Sunday, February 08, 2015

Best of 2014, #10: Dawn of the Planet of the Apes

So it was a good year for movies, once again. So good, in fact, that my year end countdown swelled to ten, and since I always like to get these out of the way before the Oscars, that means I’ll be bumping the next meddler back two weeks.

I should warn you upfront that, for whatever reasons, the top half of the list is all sci-fi and the bottom half is all drama, lest you come to fear this week that I’ve officially gone all-geek-all-the-time. As always, I’ll be pairing each movie with a storytelling rule that the movie exemplifies. (And as always, I should also preface things with a list of the movies I missed, in this case Theory of Everything, Imitation Game and How to Train Your Dragon 2)

#10: Dawn of the Planet of the Apes

Everybody Only Wants What They Want: We had a lot of discussion about psychopathy last week (as we always seem to do) and debates about whether the presence of a psychopath is necessary to generate thrills. This movie gives us the resounding answer of no. Everybody in this movie can confidently justify their actions, and each is ultimately proven right, in different ways.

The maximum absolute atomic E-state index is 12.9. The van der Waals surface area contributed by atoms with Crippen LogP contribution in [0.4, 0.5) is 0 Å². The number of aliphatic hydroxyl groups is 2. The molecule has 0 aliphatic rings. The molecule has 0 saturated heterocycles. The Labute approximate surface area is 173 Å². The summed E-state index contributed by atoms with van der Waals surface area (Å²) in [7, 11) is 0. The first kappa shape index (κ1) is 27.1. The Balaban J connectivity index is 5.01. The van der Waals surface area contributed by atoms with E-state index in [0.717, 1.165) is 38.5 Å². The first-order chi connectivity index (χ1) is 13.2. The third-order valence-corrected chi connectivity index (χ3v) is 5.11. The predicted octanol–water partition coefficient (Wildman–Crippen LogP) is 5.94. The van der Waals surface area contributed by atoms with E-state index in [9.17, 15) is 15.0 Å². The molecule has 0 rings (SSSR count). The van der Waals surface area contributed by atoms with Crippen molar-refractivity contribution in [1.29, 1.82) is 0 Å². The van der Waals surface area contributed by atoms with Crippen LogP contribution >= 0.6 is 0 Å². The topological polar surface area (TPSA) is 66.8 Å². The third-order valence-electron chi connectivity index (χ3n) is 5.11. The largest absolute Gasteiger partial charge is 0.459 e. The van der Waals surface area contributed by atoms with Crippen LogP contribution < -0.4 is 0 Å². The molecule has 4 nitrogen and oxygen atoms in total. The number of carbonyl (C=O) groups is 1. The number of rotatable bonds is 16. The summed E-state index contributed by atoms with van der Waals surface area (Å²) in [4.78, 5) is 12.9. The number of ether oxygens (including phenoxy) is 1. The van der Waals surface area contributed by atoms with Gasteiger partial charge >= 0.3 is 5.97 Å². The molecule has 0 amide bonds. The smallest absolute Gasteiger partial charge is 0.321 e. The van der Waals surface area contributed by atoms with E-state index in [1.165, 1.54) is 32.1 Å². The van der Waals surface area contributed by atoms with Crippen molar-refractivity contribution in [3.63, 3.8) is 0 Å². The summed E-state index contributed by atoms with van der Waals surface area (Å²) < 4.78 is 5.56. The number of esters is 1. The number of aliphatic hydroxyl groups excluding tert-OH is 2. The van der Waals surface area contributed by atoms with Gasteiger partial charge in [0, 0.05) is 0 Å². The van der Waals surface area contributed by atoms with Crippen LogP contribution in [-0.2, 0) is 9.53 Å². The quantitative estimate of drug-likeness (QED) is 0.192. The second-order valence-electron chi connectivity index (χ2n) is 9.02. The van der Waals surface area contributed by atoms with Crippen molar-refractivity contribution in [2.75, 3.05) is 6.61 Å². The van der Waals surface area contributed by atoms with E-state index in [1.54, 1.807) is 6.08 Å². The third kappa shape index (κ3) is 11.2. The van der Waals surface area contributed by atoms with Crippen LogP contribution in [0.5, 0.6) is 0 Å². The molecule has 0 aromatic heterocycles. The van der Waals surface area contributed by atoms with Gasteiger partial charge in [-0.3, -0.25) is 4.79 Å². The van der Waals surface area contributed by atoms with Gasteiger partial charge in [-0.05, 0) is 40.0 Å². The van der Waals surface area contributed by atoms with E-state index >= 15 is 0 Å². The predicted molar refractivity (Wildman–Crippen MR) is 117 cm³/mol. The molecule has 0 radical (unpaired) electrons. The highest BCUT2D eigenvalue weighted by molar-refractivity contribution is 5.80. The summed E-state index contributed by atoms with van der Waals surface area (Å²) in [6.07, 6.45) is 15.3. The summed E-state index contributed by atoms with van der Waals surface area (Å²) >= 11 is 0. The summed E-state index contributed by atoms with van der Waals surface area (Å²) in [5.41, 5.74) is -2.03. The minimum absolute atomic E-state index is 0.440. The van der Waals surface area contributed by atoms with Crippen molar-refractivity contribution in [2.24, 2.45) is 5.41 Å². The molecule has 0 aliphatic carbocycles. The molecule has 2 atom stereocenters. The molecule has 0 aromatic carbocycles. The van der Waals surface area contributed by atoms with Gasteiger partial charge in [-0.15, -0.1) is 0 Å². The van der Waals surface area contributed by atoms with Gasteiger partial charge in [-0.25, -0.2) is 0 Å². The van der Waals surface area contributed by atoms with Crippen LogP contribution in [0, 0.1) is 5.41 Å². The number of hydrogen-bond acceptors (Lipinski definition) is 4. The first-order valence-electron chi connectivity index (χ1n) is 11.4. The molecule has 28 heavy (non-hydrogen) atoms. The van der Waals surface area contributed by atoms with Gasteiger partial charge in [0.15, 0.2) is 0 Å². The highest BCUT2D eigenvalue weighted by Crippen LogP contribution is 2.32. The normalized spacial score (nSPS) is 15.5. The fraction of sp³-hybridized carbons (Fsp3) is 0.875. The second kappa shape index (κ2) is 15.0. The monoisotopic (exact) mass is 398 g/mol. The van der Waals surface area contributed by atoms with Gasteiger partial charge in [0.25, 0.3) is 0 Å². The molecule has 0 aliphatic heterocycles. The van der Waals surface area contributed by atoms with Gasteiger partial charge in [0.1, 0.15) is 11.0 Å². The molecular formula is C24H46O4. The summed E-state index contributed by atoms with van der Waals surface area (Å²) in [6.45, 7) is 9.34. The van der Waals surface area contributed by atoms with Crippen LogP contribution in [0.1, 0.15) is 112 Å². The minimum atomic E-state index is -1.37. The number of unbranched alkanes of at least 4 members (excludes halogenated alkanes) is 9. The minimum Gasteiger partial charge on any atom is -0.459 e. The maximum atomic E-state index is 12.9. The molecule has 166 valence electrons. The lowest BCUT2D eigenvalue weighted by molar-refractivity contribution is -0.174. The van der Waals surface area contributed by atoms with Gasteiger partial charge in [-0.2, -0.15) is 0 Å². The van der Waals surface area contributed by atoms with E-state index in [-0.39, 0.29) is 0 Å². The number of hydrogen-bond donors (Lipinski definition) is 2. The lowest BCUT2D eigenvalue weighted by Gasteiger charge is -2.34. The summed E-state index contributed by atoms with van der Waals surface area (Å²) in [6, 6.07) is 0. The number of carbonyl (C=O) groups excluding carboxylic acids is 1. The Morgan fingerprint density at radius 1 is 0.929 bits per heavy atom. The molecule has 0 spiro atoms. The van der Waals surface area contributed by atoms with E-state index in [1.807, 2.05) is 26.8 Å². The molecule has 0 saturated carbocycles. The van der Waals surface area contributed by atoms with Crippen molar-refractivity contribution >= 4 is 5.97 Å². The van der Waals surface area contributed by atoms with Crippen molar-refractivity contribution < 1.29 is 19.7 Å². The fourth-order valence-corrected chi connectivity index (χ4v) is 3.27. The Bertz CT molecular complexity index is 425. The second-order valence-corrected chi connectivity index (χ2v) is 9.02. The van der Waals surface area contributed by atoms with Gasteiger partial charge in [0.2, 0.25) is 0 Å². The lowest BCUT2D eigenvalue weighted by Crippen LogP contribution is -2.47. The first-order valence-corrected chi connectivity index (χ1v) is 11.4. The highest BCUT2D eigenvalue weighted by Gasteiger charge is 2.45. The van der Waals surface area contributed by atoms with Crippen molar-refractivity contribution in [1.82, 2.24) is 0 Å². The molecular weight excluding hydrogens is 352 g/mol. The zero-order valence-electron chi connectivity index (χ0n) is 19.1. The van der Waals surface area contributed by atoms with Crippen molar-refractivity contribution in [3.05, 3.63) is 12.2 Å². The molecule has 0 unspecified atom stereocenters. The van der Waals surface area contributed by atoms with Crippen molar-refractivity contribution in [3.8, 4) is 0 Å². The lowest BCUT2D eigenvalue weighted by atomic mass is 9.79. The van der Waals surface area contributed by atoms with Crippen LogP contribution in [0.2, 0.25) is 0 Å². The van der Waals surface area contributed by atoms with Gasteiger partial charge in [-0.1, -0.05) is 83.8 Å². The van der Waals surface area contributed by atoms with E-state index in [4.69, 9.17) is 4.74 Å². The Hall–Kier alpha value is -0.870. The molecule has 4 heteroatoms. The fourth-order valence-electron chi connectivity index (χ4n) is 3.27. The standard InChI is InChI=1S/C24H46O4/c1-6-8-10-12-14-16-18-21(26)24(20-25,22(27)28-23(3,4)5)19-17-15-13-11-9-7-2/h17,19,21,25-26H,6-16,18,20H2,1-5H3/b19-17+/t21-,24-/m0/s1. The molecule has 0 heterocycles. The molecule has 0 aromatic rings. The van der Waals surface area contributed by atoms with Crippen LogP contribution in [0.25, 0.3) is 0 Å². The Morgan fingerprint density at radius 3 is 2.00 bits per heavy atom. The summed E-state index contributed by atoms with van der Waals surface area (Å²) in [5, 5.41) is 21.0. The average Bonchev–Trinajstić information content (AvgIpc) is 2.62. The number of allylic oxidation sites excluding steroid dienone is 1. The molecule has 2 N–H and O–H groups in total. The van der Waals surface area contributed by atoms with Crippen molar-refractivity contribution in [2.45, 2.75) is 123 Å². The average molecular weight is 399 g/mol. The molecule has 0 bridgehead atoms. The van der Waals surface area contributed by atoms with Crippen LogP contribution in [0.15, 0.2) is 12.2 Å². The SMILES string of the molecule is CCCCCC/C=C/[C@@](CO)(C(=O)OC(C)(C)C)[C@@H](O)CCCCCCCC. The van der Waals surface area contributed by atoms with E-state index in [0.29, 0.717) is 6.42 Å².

This is a heart-breaking fable of self-fulfilling prophesies: if you’re trying to protect your community from existential threats, you will find enemies that prove you right, and if you’re trying to make peace, you will find allies to prove you right. If your community tries to pursue both paths at once, a tragic chain of consequences can occur, in which the warmakers doom the peacemakers and the peacemakers doom the warmakers. The greatness of this movie is that we see both sides of this debate on both sides of this war, and we are unable to entirely disagree with any of these four factions.

Tomorrow: More dystopia!


j.s. said...

I agree that this film is good and remains underrated and perhaps too quickly forgotten among this year's crowded field. The cutting edge VFX are some of the most convincing, tastefully executed and narratively justified effects I've seen.

Where this film falls short for me is in failing to create an equal counterpart to the apes' internal struggles and drama on the human side of things. The humans just aren't that compelling, their conflicts just not nearly as fraught as the apes' choices. And it's for that reason that I feel like this gorgeous, exciting film is still a notch below the first one in this reimagined series.

Matt Bird said...

I agree.

Anonymous said...

Going to have to actually see this I guess. Saw it at the movie store yesterday and skipped over it.